In 1902, a young man named Joel Hägglund boarded a ship from Sweden to the United States. Like many immigrants of the period, he had managed to squeeze a lifetime’s worth of hardship into his short existence: his father had died from head injuries suffered on the job, while his mother was laid to waste by the macabre-sounding “consumption of the spine.” Meanwhile, Hägglund—who was forced to enter the factories at the age of 12—had recently survived a nearly fatal case of tuberculosis. When he landed in America he was just another unskilled immigrant, likely to work hard and die young.
The Man Who Never Died: The Life, Times, and Legacy of Joe Hill, American Labor Icon
Which indeed came to pass. Hägglund bounced around the country, picking crops and working the docks, and died 13 years later, at the age of 36. But his was not a quiet death. Adopting the name Joe Hill, he soon became the best-known songwriter for the Industrial Workers of the World (IWW), a bottom-up labor movement described by one of its leaders, Big Bill Haywood, as “socialism with its working clothes on.” In 1915, Hill was convicted of murdering a Salt Lake City shopkeeper after a patently biased trial, sparking widespread protests and even prompting President Woodrow Wilson to intervene. Despite the outcry, Hill was shot to death by a firing squad, reportedly dying with a smile on his face. “Don’t waste any time in mourning—organize,” he wrote to Haywood just before his death, the shorthand of which has now become the ubiquitous advice for any progressive movement that sees a setback.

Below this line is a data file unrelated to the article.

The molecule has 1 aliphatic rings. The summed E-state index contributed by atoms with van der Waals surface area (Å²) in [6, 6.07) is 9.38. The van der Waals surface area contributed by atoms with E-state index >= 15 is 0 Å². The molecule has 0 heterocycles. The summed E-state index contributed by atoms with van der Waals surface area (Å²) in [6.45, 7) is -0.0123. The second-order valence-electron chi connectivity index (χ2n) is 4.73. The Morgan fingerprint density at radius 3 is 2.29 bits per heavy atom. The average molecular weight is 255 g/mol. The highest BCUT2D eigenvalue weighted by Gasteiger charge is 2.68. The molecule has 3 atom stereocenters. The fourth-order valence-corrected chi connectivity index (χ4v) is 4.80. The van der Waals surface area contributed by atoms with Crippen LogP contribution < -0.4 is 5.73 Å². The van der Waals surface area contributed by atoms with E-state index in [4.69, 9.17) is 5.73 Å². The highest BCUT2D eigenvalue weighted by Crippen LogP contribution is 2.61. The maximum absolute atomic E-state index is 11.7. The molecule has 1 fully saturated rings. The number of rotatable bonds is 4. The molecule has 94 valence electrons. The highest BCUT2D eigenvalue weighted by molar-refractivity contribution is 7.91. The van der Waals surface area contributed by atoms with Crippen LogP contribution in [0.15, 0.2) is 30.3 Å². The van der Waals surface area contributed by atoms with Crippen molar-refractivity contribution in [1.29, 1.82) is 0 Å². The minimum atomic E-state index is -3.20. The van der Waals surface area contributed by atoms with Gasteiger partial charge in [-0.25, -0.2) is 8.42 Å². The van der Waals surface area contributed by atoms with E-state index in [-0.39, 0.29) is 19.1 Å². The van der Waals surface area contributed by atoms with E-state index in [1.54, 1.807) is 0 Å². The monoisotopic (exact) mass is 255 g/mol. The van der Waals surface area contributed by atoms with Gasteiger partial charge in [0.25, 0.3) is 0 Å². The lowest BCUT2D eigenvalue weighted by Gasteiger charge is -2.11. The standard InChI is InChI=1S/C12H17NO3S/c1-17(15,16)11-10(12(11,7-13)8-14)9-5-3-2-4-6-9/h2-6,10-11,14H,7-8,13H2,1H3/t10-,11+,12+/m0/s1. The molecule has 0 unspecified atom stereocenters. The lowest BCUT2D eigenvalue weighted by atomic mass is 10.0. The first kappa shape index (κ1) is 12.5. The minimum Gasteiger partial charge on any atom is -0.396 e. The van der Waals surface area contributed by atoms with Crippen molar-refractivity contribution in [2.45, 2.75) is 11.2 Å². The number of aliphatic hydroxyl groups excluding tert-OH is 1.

How the anonymous immigrant Joel Hägglund—“whose speech was clumsy, whose job skills were limited, whose education was meager”—transformed himself into Joe Hill, a Christ-like martyr (though ardent atheist) who died for the cause of working people everywhere, is one of the questions William Adler explores in his fascinating and groundbreaking biography. Adler, a Denver-based journalist whose previous book provided a micro-to-macro analysis of the global economy by following a single factory job as it moved south to Mexico, has likewise used the life of Hill to provide a sweeping portrait of militant labor activism in the period leading up to World War I.
Given Hill’s name recognition, it’s curious that Adler is the first to offer a definitive biography of him. This fact likely speaks to the challenges of the project: for most of his life, Hill was as untraceable as any other down-and-out immigrant laborer in the early 20th century. One of the few books about Hill, written by Wallace Stegner, was a historical novel—and one suspects this decision was made on the scarcity of reliable information about Hill’s life before being accused of murder.
The second challenge is finding something new to say about the question of Hill’s guilt, which has long been a source of debate. Stegner, who conducted significant research for his novel, believed that Hill was probably guilty and called him “as violent an IWW as ever lived.” (I read his novel a few years back—the book is now in a box several thousand miles away, so I haven’t been able to take another look—and I recall Stegner’s Hill to be dark, brooding, and psychologically unsound.) The historian Philip Foner, on the other hand, wrote a short non-fiction account, The Case of Joe Hill, and concluded that he was almost certainly innocent. Either way, it has now been nearly 100 years since Hill was shot dead, so this is a very cold case.